The Grandmothers believe that around 300 victims of this horrendous baby-theft, who are now over forty years old, are still unaware of their true identity.

This “being in the dark” in fact turns this evil into a crime that continues to be perpetrated day by day. As is the case of those who disappeared without a trace and whose remains have never been found, the identity of a human being is gone forever.

The Grandmothers have been acknowledged worldwide for their courage and tenacity. They have been nominated for the Nobel Peace Prize eight times, and today many young people have joined their movement to ensure continuity in the efforts of these women who have achieved so much. By confirming with 130 recoveries that there was a systematic plan for child disappearances, they relentlessly strive on to find the other 300 who had been victims of identity theft and had been denied the right to have family memories.


For all these reasons, the Argentine government, through the Ministry of Foreign Affairs, in association with the Grandmothers of the Plaza de Mayo and the National Commission for the Right to Identity, has launched via all its embassies around the world the campaign “HELP US FIND YOU – ARGENTINA IS LOOKING FOR YOU”. Anyone, who has doubts about his or her family origins and was born between 1974 and 1983, can present themselves to any Argentine representations to confirm or rule out the possibility of being a victim of this terrible crime against humanity. Finally, we reaffirm the underlying premise that has identified the entire process of trial and punishment of those responsible for the tragedy in my country. MEMORY in order not to forget and honour the victims of state terrorism. TRUTH to know what their final fate was, JUSTICE so that those responsible for these crimes are brought to justice and, if necessary, duly sentenced with all the guarantees that Argentine democracy ensures. The trials held in Argentina have no precedent anywhere in the world in similar circumstances.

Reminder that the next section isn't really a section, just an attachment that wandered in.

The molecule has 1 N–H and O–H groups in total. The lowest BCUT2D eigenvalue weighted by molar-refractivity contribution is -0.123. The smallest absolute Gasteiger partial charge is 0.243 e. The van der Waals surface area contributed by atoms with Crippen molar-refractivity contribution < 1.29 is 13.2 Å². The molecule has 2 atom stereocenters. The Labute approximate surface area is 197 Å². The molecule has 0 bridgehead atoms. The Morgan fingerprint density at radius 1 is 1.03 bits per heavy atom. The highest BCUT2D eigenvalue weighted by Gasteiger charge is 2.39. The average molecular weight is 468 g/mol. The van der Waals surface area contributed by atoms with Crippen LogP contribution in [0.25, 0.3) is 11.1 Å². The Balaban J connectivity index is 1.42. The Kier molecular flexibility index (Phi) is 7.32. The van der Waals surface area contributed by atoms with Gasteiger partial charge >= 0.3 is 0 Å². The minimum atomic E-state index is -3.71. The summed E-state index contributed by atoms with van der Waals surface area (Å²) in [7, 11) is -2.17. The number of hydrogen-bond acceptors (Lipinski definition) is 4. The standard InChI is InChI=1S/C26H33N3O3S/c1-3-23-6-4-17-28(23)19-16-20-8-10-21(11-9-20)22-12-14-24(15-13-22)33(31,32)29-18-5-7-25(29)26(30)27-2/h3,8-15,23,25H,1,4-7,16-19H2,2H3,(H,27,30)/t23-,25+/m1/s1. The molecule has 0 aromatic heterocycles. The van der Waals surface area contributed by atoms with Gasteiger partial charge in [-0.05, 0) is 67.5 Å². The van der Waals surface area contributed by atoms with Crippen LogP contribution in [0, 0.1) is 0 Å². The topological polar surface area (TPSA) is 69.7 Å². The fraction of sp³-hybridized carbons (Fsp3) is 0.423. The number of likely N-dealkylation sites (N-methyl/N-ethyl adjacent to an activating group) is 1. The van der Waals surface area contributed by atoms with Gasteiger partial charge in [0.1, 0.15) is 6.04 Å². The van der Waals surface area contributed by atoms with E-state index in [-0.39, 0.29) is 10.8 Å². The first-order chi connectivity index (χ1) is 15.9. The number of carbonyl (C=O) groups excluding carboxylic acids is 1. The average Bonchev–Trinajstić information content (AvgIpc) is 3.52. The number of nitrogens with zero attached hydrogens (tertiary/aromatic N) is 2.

Source: Diplomatic Magazine